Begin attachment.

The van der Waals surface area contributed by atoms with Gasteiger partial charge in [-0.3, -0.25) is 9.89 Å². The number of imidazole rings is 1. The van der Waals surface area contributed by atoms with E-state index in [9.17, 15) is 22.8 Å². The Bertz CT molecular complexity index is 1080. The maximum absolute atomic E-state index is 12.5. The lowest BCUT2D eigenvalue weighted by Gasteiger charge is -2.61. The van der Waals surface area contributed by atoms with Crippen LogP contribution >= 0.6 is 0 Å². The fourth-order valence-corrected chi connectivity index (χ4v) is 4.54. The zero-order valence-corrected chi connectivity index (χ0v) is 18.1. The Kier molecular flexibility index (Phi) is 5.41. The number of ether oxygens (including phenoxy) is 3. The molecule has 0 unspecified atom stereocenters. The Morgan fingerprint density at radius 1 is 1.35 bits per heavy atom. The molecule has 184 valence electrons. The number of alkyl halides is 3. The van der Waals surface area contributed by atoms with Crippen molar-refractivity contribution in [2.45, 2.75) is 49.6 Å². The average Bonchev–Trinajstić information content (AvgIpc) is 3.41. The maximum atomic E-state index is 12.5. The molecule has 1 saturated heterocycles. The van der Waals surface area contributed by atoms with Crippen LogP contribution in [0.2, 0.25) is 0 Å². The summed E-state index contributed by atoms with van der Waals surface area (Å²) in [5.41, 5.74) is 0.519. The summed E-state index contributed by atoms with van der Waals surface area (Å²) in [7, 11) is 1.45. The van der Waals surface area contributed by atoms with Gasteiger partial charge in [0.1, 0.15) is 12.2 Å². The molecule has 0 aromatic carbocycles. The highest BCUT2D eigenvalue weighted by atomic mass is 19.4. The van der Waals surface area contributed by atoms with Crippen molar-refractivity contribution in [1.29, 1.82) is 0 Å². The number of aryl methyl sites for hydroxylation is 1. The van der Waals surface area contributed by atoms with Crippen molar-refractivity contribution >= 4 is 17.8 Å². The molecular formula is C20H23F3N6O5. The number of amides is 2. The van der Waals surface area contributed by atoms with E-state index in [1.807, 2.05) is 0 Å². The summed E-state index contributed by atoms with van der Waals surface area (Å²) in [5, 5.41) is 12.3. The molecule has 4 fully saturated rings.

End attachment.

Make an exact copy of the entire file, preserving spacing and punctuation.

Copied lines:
The van der Waals surface area contributed by atoms with Gasteiger partial charge in [-0.3, -0.25) is 9.89 Å². The number of imidazole rings is 1. The van der Waals surface area contributed by atoms with E-state index in [9.17, 15) is 22.8 Å². The Bertz CT molecular complexity index is 1080. The maximum absolute atomic E-state index is 12.5. The lowest BCUT2D eigenvalue weighted by Gasteiger charge is -2.61. The van der Waals surface area contributed by atoms with Crippen LogP contribution >= 0.6 is 0 Å². The fourth-order valence-corrected chi connectivity index (χ4v) is 4.54. The zero-order valence-corrected chi connectivity index (χ0v) is 18.1. The Kier molecular flexibility index (Phi) is 5.41. The number of ether oxygens (including phenoxy) is 3. The molecule has 0 unspecified atom stereocenters. The Morgan fingerprint density at radius 1 is 1.35 bits per heavy atom. The molecule has 184 valence electrons. The number of alkyl halides is 3. The van der Waals surface area contributed by atoms with Crippen molar-refractivity contribution in [2.45, 2.75) is 49.6 Å². The average Bonchev–Trinajstić information content (AvgIpc) is 3.41. The maximum atomic E-state index is 12.5. The molecule has 1 saturated heterocycles. The van der Waals surface area contributed by atoms with Crippen LogP contribution in [0.2, 0.25) is 0 Å². The summed E-state index contributed by atoms with van der Waals surface area (Å²) in [5.41, 5.74) is 0.519. The summed E-state index contributed by atoms with van der Waals surface area (Å²) in [7, 11) is 1.45. The van der Waals surface area contributed by atoms with Gasteiger partial charge in [0.1, 0.15) is 12.2 Å². The molecule has 0 aromatic carbocycles. The highest BCUT2D eigenvalue weighted by atomic mass is 19.4. The van der Waals surface area contributed by atoms with Crippen molar-refractivity contribution in [1.29, 1.82) is 0 Å². The number of aryl methyl sites for hydroxylation is 1. The van der Waals surface area contributed by atoms with Crippen molar-refractivity contribution >= 4 is 17.8 Å². The molecular formula is C20H23F3N6O5. The number of amides is 2. The van der Waals surface area contributed by atoms with E-state index in [1.807, 2.05) is 0 Å². The summed E-state index contributed by atoms with van der Waals surface area (Å²) in [5, 5.41) is 12.3. The molecule has 4 fully saturated rings.